When I was working on my undergraduate degree in the early 1980’s, a boyfriend questioned my choice of major. “Why does history matter anyway? What’s a history degree going to get you besides winning at Trivial Pursuit?”
Although I relished beating this guy every time we played the board game, my pursuit of the past had loftier aims. For 26 years I taught history to high school students. Now I write history books for children and teens. You see, I knew all along what my boyfriend didn’t. Understanding history isn’t trivial. It’s vital.
Why is History a Required Class?
In my early years of teaching, I wasn’t a very effective or engaging teacher. I lectured a lot and assigned textbook chapters and assessed my students’ memorization skills on multiple-choice tests. Because history fascinated me, I assumed everyone would find the subject interesting, regardless of how I taught it.
The kids would whine, “Why do we have to learn all this stuff?”
I’d stare at them. “Because history is so cool.”
Twenty-eight pairs of eyeballs would roll.
“Because it’s important!” I’d try again.
Twenty-eight blank faces would wait for me to explain why. Although I instinctively knew history mattered, I couldn’t articulate the reasons.
“Because it’s going to be on the test!” My final retort always ended the conversation.
This was no way to win history converts.
Fortunately, some invaluable teacher mentors and grad school professors pushed me to rethink my pedagogy. I learned how to craft interesting and relevant lessons. Then I developed a strong rationale for why studying the past is important, and on the first day of every new school year, I presented this “sales pitch” to my classes.
Top Ten List: Why History Matters
- Understanding the past helps us understand the present.
- History helps us understand human nature and, thus, ourselves.
- Exploring history requires us to view events through different cultural lenses, a skill that can help us understand diverse people in the modern world.
- History broadens our perspective and gives us the long view of civilization’s evolution.
- Understanding history provides inspiration.
- History provides us with an identity.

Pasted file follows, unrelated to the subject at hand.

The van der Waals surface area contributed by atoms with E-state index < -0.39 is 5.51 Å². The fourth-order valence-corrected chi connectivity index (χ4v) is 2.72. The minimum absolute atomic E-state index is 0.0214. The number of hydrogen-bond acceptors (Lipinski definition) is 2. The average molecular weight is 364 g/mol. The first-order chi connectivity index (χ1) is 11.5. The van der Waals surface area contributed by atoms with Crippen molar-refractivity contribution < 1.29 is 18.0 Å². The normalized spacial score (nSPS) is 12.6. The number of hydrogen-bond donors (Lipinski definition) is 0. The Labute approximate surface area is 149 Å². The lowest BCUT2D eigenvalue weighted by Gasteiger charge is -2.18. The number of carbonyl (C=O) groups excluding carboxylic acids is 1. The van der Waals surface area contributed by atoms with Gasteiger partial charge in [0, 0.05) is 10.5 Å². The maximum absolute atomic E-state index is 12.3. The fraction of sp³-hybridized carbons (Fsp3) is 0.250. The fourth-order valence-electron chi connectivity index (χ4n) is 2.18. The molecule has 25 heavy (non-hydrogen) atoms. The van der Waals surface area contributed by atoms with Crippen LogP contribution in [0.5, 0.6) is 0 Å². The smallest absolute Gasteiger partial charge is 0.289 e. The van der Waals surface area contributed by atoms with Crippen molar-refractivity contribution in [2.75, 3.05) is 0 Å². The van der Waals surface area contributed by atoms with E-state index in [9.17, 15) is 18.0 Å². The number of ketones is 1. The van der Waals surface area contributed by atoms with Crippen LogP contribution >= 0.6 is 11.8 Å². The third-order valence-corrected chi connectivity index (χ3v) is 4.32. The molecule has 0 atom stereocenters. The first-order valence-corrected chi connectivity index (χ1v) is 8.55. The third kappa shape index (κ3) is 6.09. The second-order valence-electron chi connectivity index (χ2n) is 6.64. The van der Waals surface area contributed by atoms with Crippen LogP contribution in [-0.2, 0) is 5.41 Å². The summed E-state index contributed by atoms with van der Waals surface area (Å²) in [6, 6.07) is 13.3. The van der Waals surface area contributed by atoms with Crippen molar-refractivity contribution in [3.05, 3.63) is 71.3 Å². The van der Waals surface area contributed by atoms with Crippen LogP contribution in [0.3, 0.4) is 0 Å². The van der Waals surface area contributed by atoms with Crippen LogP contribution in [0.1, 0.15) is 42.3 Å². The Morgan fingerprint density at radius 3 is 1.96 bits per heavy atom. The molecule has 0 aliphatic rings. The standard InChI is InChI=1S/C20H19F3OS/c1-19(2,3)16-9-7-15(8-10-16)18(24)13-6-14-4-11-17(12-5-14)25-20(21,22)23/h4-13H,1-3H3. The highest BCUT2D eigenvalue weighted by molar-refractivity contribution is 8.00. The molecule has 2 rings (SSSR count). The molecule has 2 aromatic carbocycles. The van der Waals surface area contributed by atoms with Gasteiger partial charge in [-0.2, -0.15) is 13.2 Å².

- History contributes to our moral understanding and fosters empathy.
- History teaches us the consequences of choices.
- The disciplined study of history builds critical thinking skills, essential for citizens in a democratic society.
- Exploring history is exciting and fun.
Be History’s Cheerleader
If you develop a Top Ten List or a similar rationale, you will demonstrate to students your belief history matters. A teacher’s convictions are important. If it appears that you’re just putting time in to collect a paycheck, how can you expect students to challenge themselves and do their best work? You need to be history’s cheerleader.
Prominent historians can help you explain the importance of history.
David McCullough, author of many acclaimed works including John Adams, argues that history shows us how to be human. “It’s a marvelous antidote to the hubris of the present.” Check out this short interview on YouTube where David McCullough answers the question “Why is history important?”
Presidential historian Doris Kearns-Goodwin believes history helps us see things from other people’s perspective. “When you have lack of empathy, when you have lack of sides seeing each other, something goes wrong in a country.”
In a 2010 interview, Nell Irvin Painter, acclaimed scholar of African American history, insisted that well written history allows us to see people as individuals so that we think about them beyond their race, class, or gender “…so that one woman is not interchangeable with another woman, and one black person is not interchangeable with another black person.”
Think like a Historian
The way history is packaged and taught in elementary and secondary schools devalues it. Textbook companies present the past as a single narrative, a collective memory that can be distilled into several hundred pages. Many history teachers (including me when I was a novice) emphasize the memorization of this narrative. This story then becomes a national myth. But that’s not history.